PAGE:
“Also, by pushing the magnet through a maze, they are working on their visual-motor skills (eye -hand coordination skills),” Aimee said. “This is through visual scanning. They also have to motor plan how to get the magnet through the maze without crossing lines.”

These aren't neodymium but these ceramic CMS Domino Block Pins are strong! Kids can pick it up and use to make an easel. Our giveaway of these is giving away a set of 12. There will be 4 winners!

Super Strong!

Well how about the fact that they are super super strong and you can use them to put up cards on your fridge! But remember, that they are super strong and if you have little ones at home then I’d wait before buying these. The good people at CMS care about kids’ safety and expressed that concern to me. The thing is, that if you have these magnets at the base of the pushpin shaped encasing, it can become dislodged. But then I have to think practically because you sort have to recognize the power of the magnet and forgive it for clinging onto the fridge rather than its plastic encasing. Once the plastic casing is off, then for the small ones, you have to be concerned because the Super Large Pushpins are kind of big but still… if you are worried, go for CMS Domino Block Pins.

If you use it for magnetic chalkboard walls like mine, dislodging is less likely to happen.  For us, it’s not a big deal here because my kids are over 5 and so I don’t worry about those things anymore. But again, when in even a little big of doubt, opt for my rectangular favorite also being given away, the CMS Domino Block Pins (12 in a pack).

Seriously, aren't they just the cutest little things? Pictured: Large Size Neodymium Magnetic Pushpin

Time to Win Your Own Set of Super Strong Magnets (Super Large Pushpin (10) or Domino Block Pin (12)! FOUR WINNERS TOTAL! Winner can to choose which set he/she prefers. Remember to follow the rules! The winning game can only be shipped to the U.S. Ends: May 7, 2012 12:01 AM EST

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Disclosure statement: Toys are Tools has not been compensated in any fashion by the manufacturer of any of the mentioned products for the publication of this post.  The product was given to Toys are Tools to facilitate a review.  Reviews are never promised.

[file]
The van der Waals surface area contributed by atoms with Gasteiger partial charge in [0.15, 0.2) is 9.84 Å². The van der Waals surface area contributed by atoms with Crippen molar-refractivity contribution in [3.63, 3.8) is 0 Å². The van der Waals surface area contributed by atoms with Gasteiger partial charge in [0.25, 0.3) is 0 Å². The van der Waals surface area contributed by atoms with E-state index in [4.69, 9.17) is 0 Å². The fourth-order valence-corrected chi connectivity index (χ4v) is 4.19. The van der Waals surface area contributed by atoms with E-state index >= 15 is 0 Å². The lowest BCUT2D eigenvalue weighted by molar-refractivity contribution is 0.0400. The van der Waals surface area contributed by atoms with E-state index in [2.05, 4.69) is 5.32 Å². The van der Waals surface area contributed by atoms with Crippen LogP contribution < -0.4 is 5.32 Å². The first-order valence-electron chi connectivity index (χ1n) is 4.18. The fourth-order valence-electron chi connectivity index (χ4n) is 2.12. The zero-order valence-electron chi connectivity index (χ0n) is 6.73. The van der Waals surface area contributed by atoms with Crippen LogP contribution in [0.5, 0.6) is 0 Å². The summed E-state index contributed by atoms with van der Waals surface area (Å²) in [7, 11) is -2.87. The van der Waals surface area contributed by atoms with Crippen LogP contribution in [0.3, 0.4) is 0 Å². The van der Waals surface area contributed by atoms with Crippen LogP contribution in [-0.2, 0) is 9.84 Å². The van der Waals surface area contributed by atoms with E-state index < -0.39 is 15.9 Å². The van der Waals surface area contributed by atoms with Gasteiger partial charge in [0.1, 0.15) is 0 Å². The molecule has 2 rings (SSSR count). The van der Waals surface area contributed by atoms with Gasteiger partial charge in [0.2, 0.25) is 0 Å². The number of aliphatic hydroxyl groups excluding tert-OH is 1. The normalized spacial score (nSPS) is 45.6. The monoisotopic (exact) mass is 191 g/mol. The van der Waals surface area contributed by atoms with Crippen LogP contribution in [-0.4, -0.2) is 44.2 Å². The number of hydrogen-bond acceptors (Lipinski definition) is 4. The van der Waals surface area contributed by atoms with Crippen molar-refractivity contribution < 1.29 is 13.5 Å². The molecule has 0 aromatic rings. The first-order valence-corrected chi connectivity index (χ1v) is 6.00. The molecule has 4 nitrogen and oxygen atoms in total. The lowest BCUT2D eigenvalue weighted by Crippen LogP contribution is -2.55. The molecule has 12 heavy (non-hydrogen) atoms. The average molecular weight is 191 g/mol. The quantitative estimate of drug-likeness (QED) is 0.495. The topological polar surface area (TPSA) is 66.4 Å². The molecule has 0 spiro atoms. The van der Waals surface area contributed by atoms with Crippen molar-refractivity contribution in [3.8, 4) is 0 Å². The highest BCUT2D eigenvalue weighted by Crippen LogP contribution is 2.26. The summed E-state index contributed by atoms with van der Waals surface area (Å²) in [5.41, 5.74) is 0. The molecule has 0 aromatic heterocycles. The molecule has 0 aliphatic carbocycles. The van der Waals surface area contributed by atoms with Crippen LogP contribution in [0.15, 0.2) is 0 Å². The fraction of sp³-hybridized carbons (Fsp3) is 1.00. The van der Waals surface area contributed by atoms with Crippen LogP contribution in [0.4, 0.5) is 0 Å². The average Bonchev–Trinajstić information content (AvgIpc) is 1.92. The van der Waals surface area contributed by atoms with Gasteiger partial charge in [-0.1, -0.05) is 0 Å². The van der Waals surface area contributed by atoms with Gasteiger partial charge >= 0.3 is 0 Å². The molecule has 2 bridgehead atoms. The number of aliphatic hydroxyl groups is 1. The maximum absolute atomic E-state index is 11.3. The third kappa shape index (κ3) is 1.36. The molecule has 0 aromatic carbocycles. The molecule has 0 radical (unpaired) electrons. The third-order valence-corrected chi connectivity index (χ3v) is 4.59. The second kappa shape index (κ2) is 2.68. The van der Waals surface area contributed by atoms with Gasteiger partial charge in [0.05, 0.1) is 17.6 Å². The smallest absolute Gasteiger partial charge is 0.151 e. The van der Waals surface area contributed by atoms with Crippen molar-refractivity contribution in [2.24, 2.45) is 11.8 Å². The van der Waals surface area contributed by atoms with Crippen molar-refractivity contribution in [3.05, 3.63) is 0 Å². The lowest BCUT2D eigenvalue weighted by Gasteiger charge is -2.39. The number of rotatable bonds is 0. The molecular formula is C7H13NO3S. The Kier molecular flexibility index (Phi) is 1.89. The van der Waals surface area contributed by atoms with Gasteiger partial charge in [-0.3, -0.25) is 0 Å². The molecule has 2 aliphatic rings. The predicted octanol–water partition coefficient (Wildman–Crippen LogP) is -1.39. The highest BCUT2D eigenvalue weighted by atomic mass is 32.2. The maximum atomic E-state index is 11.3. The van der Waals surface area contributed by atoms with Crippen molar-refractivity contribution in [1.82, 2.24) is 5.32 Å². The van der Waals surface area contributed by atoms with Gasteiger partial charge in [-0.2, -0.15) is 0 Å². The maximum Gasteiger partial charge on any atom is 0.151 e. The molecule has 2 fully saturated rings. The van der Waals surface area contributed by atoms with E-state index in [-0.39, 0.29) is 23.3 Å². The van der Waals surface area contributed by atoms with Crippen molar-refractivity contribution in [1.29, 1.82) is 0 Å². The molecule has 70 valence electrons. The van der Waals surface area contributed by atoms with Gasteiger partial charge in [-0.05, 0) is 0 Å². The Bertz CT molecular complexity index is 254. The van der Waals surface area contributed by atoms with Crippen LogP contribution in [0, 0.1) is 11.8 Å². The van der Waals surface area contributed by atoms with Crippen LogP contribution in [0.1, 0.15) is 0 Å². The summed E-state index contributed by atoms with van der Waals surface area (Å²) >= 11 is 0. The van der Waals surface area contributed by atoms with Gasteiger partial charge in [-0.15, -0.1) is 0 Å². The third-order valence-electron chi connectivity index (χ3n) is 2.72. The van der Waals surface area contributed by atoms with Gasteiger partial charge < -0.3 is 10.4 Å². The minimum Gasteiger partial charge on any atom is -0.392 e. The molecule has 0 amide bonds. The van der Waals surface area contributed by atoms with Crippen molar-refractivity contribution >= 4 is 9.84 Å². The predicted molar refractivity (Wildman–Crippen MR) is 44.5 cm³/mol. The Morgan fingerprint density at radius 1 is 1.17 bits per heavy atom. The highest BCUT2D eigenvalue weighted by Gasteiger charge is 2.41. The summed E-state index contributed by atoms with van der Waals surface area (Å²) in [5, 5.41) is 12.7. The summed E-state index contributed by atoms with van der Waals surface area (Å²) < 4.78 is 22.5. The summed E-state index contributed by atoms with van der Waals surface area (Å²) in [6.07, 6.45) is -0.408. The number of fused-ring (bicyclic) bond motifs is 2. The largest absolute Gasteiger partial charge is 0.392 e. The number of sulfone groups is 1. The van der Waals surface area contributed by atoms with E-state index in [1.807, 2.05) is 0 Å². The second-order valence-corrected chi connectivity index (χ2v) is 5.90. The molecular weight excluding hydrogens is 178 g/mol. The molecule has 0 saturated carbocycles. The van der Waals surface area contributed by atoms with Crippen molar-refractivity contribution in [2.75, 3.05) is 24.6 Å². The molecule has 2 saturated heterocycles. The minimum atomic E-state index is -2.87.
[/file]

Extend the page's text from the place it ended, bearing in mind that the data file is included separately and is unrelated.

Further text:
Jenn Choi is a writer and mom to 2 children with special needs which include the roman letters A, D, H, N, O, P, and S in various combinations. They also possess superpowers like high-energy (really high), number and small detail memory, creative thinking, and an uncanny ability to drive a parent to the very edge of the universe and bring them back with one quick smile. Her writing about toys as tools for developing skills and feeding talents can be found at www.toysaretools.com

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adhd sensory integration, fine motor skills, Jenn Choi, occupational therapy, product reviews, toys are tools ·

About the author

Jenn Choi is a writer and mom to 2 children with special needs which include the roman letters A, D, H, N, O, P, and S in various combinations. They also possess superpowers like high-energy (really high), number and small detail memory, creative thinking, and an uncanny ability to drive a parent to the very edge of the universe and bring them back with one quick smile. Her writing about toys as tools for developing skills and feeding talents can be found at www.toysaretools.com

4 Comments

  1. Lisa says:

     I love these.  If I win I might be pushed to actually make an awesome magnetic chalk board like yours!

    Reply
  2. Jodi says:

    Thanks for having this site! It’s hard to find ideas and support for Mom’s of kiddos with ADHD! 

    Reply
  3. AdrianneBraun says:

    I would love to win the magnets!  We have an outdoor magnetic chalkboard and they would be perfect for our daughter.  

    Reply
  4. Msk Murray says:

    So awesome my son would love.

    Reply

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The "ADHD Mommas" are not medical or mental health professionals, nor an ADHD coach. Any opinions shared here are just that, opinions. I, and the other "ADHD Mommas," are sharing our experiences with our own ADHD children. Please do not re-post or publish any content or photos without a link back to {a mom's view of ADHD}. Have the courtesy to give credit where credit is due. Copyright protected. All rights reserved.